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Dubai’s Latifa appears to have degree of freedom, says lawyer for campaign group

By Michael Holden

LONDON (Reuters) -Sheikha Latifa, one of the daughters of the ruler of Dubai, appears to be enjoying an increasing degree of freedom and is travelling, a lawyer for the group which campaigned for her freedom told Reuters on Monday.

An image of Latifa, a daughter of Sheikh Mohammed bin Rashid al-Maktoum, was posted on Instagram appearing to show her abroad following earlier pictures of public outings in the emirate where Latifa had said she was being held captive.

“We are pleased to see Latifa seemingly having a passport, travelling and enjoying an increasing degree of freedom, these are very positive steps forward,” said David Haigh, co-founder of the Free Latifa campaign.

“I can also confirm that several of the campaign team have been contacted directly by Latifa,” he said, declining to give further details.

He said the picture, the first time she had been photographed outside the United Arab Emirates since a failed attempt in 2018 to escape her father’s control, indicated that Latifa, 35, had possession of her own passport.

Reuters could not independently verify whether Latifa has freedom of movement. The United Arab Emirates foreign ministry and the Dubai government’s media office did not respond to a request for comment.

The picture was posted on the account of Sioned Taylor, a British teacher at a state-run Dubai school, and showed the two women in face masks standing inside an airport next to a large suitcase.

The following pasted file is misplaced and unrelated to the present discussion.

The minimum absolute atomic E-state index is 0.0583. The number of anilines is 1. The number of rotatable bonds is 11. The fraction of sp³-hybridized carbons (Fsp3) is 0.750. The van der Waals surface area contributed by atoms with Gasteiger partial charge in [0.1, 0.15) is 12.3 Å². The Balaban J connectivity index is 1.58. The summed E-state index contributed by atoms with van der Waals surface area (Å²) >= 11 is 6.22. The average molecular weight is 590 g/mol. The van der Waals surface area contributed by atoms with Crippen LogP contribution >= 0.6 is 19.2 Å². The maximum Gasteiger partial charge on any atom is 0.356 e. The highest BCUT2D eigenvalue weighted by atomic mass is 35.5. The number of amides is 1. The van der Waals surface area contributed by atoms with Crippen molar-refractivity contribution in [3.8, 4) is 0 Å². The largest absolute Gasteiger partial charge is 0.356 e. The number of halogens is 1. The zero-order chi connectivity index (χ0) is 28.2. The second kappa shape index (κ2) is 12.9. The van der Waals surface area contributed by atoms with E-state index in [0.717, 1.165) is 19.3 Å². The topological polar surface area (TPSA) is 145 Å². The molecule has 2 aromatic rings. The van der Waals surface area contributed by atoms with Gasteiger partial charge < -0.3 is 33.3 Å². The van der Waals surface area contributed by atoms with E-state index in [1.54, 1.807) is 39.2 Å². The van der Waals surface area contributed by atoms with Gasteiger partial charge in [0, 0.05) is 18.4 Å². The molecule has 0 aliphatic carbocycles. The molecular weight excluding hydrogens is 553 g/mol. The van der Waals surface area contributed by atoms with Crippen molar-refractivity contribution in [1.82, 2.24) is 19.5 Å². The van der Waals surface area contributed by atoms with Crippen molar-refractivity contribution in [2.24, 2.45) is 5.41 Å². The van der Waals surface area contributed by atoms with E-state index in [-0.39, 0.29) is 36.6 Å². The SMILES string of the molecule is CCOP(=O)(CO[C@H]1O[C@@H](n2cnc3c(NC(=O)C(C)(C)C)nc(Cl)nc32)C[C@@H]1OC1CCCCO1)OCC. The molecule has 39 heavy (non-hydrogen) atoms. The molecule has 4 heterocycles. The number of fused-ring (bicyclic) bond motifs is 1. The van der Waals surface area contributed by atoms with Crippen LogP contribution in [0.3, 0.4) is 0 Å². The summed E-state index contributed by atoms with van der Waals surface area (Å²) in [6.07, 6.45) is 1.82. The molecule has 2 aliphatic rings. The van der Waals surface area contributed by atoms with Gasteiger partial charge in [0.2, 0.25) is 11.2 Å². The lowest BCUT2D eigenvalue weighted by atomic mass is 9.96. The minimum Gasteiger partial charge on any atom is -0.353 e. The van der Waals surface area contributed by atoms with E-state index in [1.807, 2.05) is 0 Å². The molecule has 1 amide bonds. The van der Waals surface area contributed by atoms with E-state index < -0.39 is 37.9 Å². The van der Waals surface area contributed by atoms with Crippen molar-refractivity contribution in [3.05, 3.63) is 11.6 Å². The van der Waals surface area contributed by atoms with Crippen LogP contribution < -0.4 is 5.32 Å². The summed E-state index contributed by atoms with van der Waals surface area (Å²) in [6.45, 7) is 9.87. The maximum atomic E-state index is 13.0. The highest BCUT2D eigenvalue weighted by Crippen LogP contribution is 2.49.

“Great European holiday with Latifa. We’re having fun exploring!” read the caption. Asked if Latifa was ok, the response from Taylor was “she is great”.

Another comment confirmed the location was Spain’s Madrid–Barajas airport.

Taylor did not respond when contacted by Reuters via Instagram.

PROOF OF LIFE

A source close to Latifa’s lawyers said questions remained over Latifa’s level of freedom and whether she would be forced to return to Dubai.

In March last year, a senior judge ruled at London’s High Court that Sheikh Mohammed, vice-president and prime minister of the United Arab Emirates, had ordered the abduction of Latifa and her elder sister Shamsa.

Judge Andrew McFarlane said he accepted as proved that the sheikh had arranged for Latifa to be snatched from a boat in international waters off India by Indian forces in 2018 and returned to the emirate in what was her second failed escape attempt.

The findings formed part of an ongoing battle between Mohammed and his ex-wife Princess Haya over the custody of their two children.

In February, the BBC aired a video message in which Latifa said she was being held captive in a barricaded villa, prompting U.N. rights experts to demand that the Gulf state show “proof of life” and release Latifa.

Following the video, the UAE embassy in London issued a statement saying Latifa was being cared for at home by her family and medical professionals and that she would return to “public life at the appropriate time”.

Last month, pictures of Latifa were posted on Taylor’s Instagram account outside a movie theatre and restaurant in a Dubai mall.

(Additional reporting by Lisa Barrington in Dubai; Writing by Guy Faulconbridge; Editing by Alistair Smout and Janet Lawrence)

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